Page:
East-West Church & Ministry Report
Vol. 1, No. 2, Spring 1993, Covering the Former Soviet Union and East Central Europe

FORUM:  working together works best
Three Approaches to Christian Ministry in Russia

by Elaine Springer 

Three ministries currently working in Russia offer contrasting and complimentary models for missionary involvement.

The CoMission teaches basic Christian truths in the public schools through an ethics curriculum and Bible studies.  The ultimate, five-year goal is to start a Bible study in each of the 120,000 public schools in the CIS, and many more in the Baltic states, Albania, Bulgaria, and Romania.  A distinctive feature of the project is its cooperative nature.  More than 70 organizations, including Campus Crusade, Walk Thru the Bible, and the Association of Christian Schools International, have joined together to promote evangelism through the educational systems of the former Soviet Union and East Central Europe.

The CoMission accepts candidates who are 20 years of age or older. The goal is to place 12,000 workers in one-year terms of service between 1992 and 1997. Because of the short-term nature of The CoMission ministry, applicants have no language requirements.  For their one-year assignments single workers raise $20,000 in support.  Couples without children raise $35,000 for a year's support.

The Alliance concentrates on church planting in close cooperation with the indigenous churches of the former Soviet Union and East Central Europe.  It's goal is to see 5,500 new churches established in five years and to conduct training conferences for pastors leading these new congregations.

AD2000 and Beyond, DAWN (Discipling A Whole Nation), and United World Mission formed The Alliance at the AD2000-sponsored "Nations for Christ" conference.  Eight hundred church leaders from the former Soviet Union and East Central Europe attended this May 1992 meeting in Riga, Latvia.  Seventeen participating ministries have a goal of placing 400 long-term missionaries.  Language study is required.  Candidates raise support according to marital status, family size, and other requirements of respective member ministries of The Alliance.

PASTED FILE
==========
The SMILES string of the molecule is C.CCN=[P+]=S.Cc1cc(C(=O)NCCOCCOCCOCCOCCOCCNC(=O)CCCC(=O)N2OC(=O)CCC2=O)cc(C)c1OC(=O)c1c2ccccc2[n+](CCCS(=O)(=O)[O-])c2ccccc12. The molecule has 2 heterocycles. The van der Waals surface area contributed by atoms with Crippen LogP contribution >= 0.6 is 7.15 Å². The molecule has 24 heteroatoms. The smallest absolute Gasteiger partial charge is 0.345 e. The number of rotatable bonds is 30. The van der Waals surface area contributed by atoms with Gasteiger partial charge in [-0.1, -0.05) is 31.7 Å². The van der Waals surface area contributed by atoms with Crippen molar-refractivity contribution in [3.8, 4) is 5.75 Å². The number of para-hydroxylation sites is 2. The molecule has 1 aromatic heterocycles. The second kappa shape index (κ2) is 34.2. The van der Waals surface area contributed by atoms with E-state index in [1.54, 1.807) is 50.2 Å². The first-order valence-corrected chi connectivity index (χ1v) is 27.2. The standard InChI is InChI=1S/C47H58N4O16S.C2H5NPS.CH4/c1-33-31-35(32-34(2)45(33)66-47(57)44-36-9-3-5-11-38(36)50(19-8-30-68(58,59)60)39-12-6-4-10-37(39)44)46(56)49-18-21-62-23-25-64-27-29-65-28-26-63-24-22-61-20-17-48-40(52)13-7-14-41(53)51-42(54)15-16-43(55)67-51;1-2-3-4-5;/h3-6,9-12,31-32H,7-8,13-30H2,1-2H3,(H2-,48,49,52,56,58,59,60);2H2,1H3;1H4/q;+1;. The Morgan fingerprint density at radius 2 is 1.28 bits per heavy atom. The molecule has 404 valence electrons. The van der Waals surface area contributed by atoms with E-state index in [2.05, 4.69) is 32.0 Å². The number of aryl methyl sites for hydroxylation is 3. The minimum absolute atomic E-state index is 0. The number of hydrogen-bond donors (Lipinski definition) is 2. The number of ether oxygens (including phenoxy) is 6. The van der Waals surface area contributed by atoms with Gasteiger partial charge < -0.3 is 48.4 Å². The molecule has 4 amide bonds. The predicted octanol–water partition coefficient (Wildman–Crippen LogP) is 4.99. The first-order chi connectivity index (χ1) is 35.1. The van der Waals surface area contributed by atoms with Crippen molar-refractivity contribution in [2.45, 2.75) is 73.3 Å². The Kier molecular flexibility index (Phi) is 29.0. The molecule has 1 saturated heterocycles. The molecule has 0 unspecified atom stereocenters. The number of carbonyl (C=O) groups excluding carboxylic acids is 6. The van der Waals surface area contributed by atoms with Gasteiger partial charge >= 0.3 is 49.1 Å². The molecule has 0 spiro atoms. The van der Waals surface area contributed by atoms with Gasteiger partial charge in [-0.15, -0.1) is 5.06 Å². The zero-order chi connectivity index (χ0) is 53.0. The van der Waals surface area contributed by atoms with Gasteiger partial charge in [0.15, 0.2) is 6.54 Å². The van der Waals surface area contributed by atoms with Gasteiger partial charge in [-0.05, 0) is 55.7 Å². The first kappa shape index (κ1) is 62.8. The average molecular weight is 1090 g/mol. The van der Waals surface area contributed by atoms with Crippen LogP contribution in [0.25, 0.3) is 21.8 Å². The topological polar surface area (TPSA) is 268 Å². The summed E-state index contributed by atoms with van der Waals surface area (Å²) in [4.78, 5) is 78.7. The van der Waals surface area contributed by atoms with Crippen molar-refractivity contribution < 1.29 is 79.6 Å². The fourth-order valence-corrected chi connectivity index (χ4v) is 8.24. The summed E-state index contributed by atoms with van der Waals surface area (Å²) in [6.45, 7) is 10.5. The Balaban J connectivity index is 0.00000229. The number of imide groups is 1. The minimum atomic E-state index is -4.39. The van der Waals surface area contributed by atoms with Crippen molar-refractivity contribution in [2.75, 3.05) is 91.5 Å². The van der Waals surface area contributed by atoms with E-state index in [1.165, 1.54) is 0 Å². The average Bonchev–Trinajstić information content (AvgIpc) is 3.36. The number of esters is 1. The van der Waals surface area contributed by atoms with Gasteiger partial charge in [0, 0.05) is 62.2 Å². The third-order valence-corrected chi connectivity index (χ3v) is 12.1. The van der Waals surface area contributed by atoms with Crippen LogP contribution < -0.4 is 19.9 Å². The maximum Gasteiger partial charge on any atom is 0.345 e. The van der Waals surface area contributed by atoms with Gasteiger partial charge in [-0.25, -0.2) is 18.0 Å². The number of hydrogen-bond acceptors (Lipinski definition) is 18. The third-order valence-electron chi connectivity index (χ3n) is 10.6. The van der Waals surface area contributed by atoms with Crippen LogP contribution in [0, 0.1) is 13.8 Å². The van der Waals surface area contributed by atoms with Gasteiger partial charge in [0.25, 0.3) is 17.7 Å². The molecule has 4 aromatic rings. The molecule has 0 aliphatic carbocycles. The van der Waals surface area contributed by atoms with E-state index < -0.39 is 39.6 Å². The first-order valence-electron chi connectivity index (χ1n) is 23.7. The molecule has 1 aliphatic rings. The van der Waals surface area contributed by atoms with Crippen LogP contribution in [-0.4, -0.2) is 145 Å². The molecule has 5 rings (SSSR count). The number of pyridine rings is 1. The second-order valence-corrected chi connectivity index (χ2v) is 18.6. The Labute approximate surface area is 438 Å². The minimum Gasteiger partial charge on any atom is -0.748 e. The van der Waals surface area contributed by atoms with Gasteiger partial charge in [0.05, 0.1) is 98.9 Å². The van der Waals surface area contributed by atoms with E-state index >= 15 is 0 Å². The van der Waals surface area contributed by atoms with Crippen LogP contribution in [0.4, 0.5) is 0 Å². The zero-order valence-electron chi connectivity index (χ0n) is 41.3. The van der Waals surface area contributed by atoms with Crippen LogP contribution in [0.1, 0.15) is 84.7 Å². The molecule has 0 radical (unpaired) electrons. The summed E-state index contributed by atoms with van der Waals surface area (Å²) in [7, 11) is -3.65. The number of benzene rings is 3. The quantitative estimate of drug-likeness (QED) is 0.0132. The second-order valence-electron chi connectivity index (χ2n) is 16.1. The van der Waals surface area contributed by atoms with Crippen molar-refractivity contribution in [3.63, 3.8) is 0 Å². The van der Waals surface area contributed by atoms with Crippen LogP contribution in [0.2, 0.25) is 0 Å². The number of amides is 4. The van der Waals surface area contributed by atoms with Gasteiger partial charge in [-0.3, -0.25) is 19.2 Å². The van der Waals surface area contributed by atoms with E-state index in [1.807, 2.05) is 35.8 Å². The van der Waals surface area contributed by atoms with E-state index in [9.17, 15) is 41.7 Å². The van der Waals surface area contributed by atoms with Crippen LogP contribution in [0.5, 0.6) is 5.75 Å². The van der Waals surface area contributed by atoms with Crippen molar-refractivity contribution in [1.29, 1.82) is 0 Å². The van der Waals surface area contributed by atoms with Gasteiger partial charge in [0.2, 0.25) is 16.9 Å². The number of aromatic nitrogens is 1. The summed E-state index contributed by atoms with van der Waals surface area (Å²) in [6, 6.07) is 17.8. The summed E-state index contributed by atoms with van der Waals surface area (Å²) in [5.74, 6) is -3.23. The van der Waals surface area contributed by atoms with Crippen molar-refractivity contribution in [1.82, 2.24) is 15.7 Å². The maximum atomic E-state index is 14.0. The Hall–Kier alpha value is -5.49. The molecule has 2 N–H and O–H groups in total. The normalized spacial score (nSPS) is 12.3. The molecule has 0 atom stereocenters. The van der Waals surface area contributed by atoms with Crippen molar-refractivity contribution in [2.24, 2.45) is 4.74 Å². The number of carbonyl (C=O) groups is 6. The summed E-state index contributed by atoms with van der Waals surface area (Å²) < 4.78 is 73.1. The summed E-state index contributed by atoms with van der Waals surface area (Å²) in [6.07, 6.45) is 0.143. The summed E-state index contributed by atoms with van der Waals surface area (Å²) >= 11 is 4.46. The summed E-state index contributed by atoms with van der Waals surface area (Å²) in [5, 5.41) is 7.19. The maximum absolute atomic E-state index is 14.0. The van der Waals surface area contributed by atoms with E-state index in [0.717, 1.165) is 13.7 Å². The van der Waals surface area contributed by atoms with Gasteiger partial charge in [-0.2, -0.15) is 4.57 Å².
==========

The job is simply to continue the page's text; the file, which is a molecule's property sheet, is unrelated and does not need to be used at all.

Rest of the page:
The Russia 250 Project assists CIS national church leaders in the recruitment, training, and support of indigenous workers whose goal is to establish 250 new congregations by December 1995.  Five Western mission agencies ? Harvester, Peter Deyneka Russian Ministries, TEAM, United World Mission, and WorldTeam ? have joined hands to this end. Ministry specialists with experience on many continents are assisting Christians from Soviet successor states in the development and implementation of church planting strategies.  Western missionaries can also serve in support roles as consultants, resource providers, teachers, and prayer partners.  As a church becomes self-sustaining, the expectation is that funds used to establish a new congregation would be transferred to other church-planters reaching other geographic regions of the CIS where churches are rare or non-existent.
 
Similarities and Distinctives
The  CoMission, The Alliance, and Russia 250 Project goals are complementary rather than competitive.  Participants in all three efforts want to see people come to a knowledge of biblical Christianity.  By aligning themselves strongly with existing evangelical churches, both The Alliance and the Russia 250 Project should provide genuine encouragement to believers, and, in addition, fill a tremendous need.  In contrast, The CoMission?s broad organizational  base and lack of close ties to the church may enable it to work in ways that churches cannot, such as through public school presentations of Christian ethical teachings.

Both The CoMission and the Russia 250 Project plan to place nationals in leadership in three to five years.   The Russia 250 Project also envisions the formation of  indigenous mission boards in each former Soviet republic to oversee the work.  This is a new concept for this part of the world because Communists, by statute, previously prohibited the commissioning of missionaries and evangelists.

Neither The CoMission nor The Alliance are new mission agencies.  Both are coalitions of preexisting ministries joining hands to implement a common vision.  In both cases individual agencies process candidate applications on behalf of the umbrella associations.  The CoMission and The Alliance differ in short-term versus long-term placements, in language requirements, and in the amount of prior experience expected of candidates.  This diversity may prove beneficial by permitting the matching of a great variety of gifts with a great variety of needs. 

Elaine Springer is director of cross-cultural communications for Peter Deyneka Russian Ministries, Wheaton, IL.



For more information on these three approaches to Christian ministry, contact:
 
The CoMission 
4201 North Peachtree Rd. #1997 
Atlanta, GA 30341 
Tel: (404) 123-4567, #324 
Fax:  (404) 458-7485
The Alliance 
Box 236 
Rt. 1 Upper Hudlow Rd. 
Union Mills, NC 28167 
Tel:  (704) 287-9905 
Fax:  (704) 287-9908 
The Russia 250 Project 
Peter Deyneka Russian Ministries 
Box 496 
Wheaton, IL 60189 
Tel:  (708) 462-1739 
Fax:  (708) 690-2976 

Elaine Springer, "Three Approaches to Christian Ministry in Russia," East-West Church & Ministry Report, 1 (Spring 1993), 4.

Written permission is required for reprinting or electronic distribution of any portion of the East-West Church & Ministry Report.

1993 East-West Church and Ministry Report
ISSN 1069-5664


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